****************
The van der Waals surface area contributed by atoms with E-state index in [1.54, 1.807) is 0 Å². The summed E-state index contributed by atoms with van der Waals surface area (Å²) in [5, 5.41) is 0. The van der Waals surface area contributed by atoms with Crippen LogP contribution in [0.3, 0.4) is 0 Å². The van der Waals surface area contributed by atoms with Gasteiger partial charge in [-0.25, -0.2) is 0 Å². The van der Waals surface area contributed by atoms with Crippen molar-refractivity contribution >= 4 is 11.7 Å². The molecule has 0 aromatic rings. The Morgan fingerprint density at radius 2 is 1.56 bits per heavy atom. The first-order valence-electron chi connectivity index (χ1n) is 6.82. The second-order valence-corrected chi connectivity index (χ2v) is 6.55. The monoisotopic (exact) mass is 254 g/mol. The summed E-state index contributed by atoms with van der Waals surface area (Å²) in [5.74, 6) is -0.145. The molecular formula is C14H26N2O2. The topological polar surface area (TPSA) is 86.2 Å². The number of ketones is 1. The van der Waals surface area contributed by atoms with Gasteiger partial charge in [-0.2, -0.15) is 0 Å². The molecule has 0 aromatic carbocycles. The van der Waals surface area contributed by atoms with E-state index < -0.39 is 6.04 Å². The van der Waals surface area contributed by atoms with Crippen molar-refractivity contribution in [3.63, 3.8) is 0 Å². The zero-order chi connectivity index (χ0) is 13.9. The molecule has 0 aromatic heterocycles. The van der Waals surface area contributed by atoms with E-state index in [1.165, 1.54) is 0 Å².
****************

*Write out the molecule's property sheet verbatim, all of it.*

The van der Waals surface area contributed by atoms with E-state index in [1.54, 1.807) is 0 Å². The summed E-state index contributed by atoms with van der Waals surface area (Å²) in [5, 5.41) is 0. The van der Waals surface area contributed by atoms with Crippen LogP contribution in [0.3, 0.4) is 0 Å². The van der Waals surface area contributed by atoms with Gasteiger partial charge in [-0.25, -0.2) is 0 Å². The van der Waals surface area contributed by atoms with Crippen molar-refractivity contribution >= 4 is 11.7 Å². The molecule has 0 aromatic rings. The Morgan fingerprint density at radius 2 is 1.56 bits per heavy atom. The first-order valence-electron chi connectivity index (χ1n) is 6.82. The second-order valence-corrected chi connectivity index (χ2v) is 6.55. The monoisotopic (exact) mass is 254 g/mol. The summed E-state index contributed by atoms with van der Waals surface area (Å²) in [5.74, 6) is -0.145. The molecular formula is C14H26N2O2. The topological polar surface area (TPSA) is 86.2 Å². The number of ketones is 1. The van der Waals surface area contributed by atoms with Gasteiger partial charge in [-0.2, -0.15) is 0 Å². The molecule has 0 aromatic carbocycles. The van der Waals surface area contributed by atoms with E-state index < -0.39 is 6.04 Å². The van der Waals surface area contributed by atoms with Crippen molar-refractivity contribution in [3.63, 3.8) is 0 Å². The zero-order chi connectivity index (χ0) is 13.9. The molecule has 0 aromatic heterocycles. The van der Waals surface area contributed by atoms with E-state index in [1.165, 1.54) is 0 Å².